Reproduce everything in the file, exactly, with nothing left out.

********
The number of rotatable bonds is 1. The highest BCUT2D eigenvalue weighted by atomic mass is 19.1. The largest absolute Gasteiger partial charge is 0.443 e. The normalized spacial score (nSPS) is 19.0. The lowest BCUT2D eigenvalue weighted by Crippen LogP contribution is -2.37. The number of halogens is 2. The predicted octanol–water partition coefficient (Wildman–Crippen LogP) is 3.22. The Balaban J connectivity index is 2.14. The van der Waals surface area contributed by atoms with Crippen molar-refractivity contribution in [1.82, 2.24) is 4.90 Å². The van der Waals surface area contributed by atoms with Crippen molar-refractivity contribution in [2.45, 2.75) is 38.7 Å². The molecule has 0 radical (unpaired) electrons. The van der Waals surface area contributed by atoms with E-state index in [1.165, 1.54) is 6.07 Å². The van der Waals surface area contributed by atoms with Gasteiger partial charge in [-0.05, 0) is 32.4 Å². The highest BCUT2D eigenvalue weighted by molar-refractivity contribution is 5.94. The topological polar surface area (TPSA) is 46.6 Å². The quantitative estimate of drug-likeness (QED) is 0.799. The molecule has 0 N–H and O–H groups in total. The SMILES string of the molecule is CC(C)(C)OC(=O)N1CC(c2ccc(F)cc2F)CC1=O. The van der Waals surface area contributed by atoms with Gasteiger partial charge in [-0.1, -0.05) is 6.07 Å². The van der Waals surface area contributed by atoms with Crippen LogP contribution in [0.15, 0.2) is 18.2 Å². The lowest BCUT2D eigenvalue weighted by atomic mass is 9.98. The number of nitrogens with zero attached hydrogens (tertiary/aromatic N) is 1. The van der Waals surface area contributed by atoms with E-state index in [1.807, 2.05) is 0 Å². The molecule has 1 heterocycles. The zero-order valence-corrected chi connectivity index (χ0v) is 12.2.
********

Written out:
The number of rotatable bonds is 1. The highest BCUT2D eigenvalue weighted by atomic mass is 19.1. The largest absolute Gasteiger partial charge is 0.443 e. The normalized spacial score (nSPS) is 19.0. The lowest BCUT2D eigenvalue weighted by Crippen LogP contribution is -2.37. The number of halogens is 2. The predicted octanol–water partition coefficient (Wildman–Crippen LogP) is 3.22. The Balaban J connectivity index is 2.14. The van der Waals surface area contributed by atoms with Crippen molar-refractivity contribution in [1.82, 2.24) is 4.90 Å². The van der Waals surface area contributed by atoms with Crippen molar-refractivity contribution in [2.45, 2.75) is 38.7 Å². The molecule has 0 radical (unpaired) electrons. The van der Waals surface area contributed by atoms with E-state index in [1.165, 1.54) is 6.07 Å². The van der Waals surface area contributed by atoms with Gasteiger partial charge in [-0.05, 0) is 32.4 Å². The highest BCUT2D eigenvalue weighted by molar-refractivity contribution is 5.94. The topological polar surface area (TPSA) is 46.6 Å². The quantitative estimate of drug-likeness (QED) is 0.799. The molecule has 0 N–H and O–H groups in total. The SMILES string of the molecule is CC(C)(C)OC(=O)N1CC(c2ccc(F)cc2F)CC1=O. The van der Waals surface area contributed by atoms with Gasteiger partial charge in [-0.1, -0.05) is 6.07 Å². The van der Waals surface area contributed by atoms with Crippen LogP contribution in [0.15, 0.2) is 18.2 Å². The lowest BCUT2D eigenvalue weighted by atomic mass is 9.98. The number of nitrogens with zero attached hydrogens (tertiary/aromatic N) is 1. The van der Waals surface area contributed by atoms with E-state index in [1.807, 2.05) is 0 Å². The molecule has 1 heterocycles. The zero-order valence-corrected chi connectivity index (χ0v) is 12.2.